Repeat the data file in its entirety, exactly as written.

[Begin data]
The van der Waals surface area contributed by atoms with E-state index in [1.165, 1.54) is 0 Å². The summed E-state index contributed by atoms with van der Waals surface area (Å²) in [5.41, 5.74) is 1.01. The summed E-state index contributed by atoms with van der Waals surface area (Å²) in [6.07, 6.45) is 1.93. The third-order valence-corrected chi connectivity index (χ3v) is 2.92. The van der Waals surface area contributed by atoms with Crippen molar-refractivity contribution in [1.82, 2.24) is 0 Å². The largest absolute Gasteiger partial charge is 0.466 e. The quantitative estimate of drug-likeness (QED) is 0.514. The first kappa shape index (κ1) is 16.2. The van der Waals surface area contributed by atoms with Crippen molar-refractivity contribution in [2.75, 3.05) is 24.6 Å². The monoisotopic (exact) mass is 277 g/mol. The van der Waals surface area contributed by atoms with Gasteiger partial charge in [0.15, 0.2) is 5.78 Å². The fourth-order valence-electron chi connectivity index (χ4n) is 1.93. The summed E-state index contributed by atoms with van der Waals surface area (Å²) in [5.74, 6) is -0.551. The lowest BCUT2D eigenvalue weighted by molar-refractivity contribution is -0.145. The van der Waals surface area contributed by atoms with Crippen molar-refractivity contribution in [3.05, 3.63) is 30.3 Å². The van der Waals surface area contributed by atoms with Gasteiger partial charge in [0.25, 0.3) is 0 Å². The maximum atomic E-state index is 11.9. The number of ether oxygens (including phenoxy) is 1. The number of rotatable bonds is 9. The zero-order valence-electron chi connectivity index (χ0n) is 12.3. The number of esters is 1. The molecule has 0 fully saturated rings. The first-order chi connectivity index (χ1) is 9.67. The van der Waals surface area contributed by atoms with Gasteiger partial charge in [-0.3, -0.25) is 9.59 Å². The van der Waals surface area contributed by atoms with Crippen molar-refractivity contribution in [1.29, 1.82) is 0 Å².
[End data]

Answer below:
The van der Waals surface area contributed by atoms with E-state index in [1.165, 1.54) is 0 Å². The summed E-state index contributed by atoms with van der Waals surface area (Å²) in [5.41, 5.74) is 1.01. The summed E-state index contributed by atoms with van der Waals surface area (Å²) in [6.07, 6.45) is 1.93. The third-order valence-corrected chi connectivity index (χ3v) is 2.92. The van der Waals surface area contributed by atoms with Crippen molar-refractivity contribution in [1.82, 2.24) is 0 Å². The largest absolute Gasteiger partial charge is 0.466 e. The quantitative estimate of drug-likeness (QED) is 0.514. The first kappa shape index (κ1) is 16.2. The van der Waals surface area contributed by atoms with Crippen molar-refractivity contribution in [2.75, 3.05) is 24.6 Å². The monoisotopic (exact) mass is 277 g/mol. The van der Waals surface area contributed by atoms with Gasteiger partial charge in [0.15, 0.2) is 5.78 Å². The fourth-order valence-electron chi connectivity index (χ4n) is 1.93. The summed E-state index contributed by atoms with van der Waals surface area (Å²) in [5.74, 6) is -0.551. The lowest BCUT2D eigenvalue weighted by molar-refractivity contribution is -0.145. The van der Waals surface area contributed by atoms with Crippen molar-refractivity contribution in [3.05, 3.63) is 30.3 Å². The van der Waals surface area contributed by atoms with Gasteiger partial charge in [0.25, 0.3) is 0 Å². The maximum atomic E-state index is 11.9. The number of ether oxygens (including phenoxy) is 1. The number of rotatable bonds is 9. The zero-order valence-electron chi connectivity index (χ0n) is 12.3. The number of esters is 1. The molecule has 0 fully saturated rings. The first-order chi connectivity index (χ1) is 9.67. The van der Waals surface area contributed by atoms with Gasteiger partial charge in [-0.3, -0.25) is 9.59 Å². The van der Waals surface area contributed by atoms with Crippen molar-refractivity contribution in [1.29, 1.82) is 0 Å².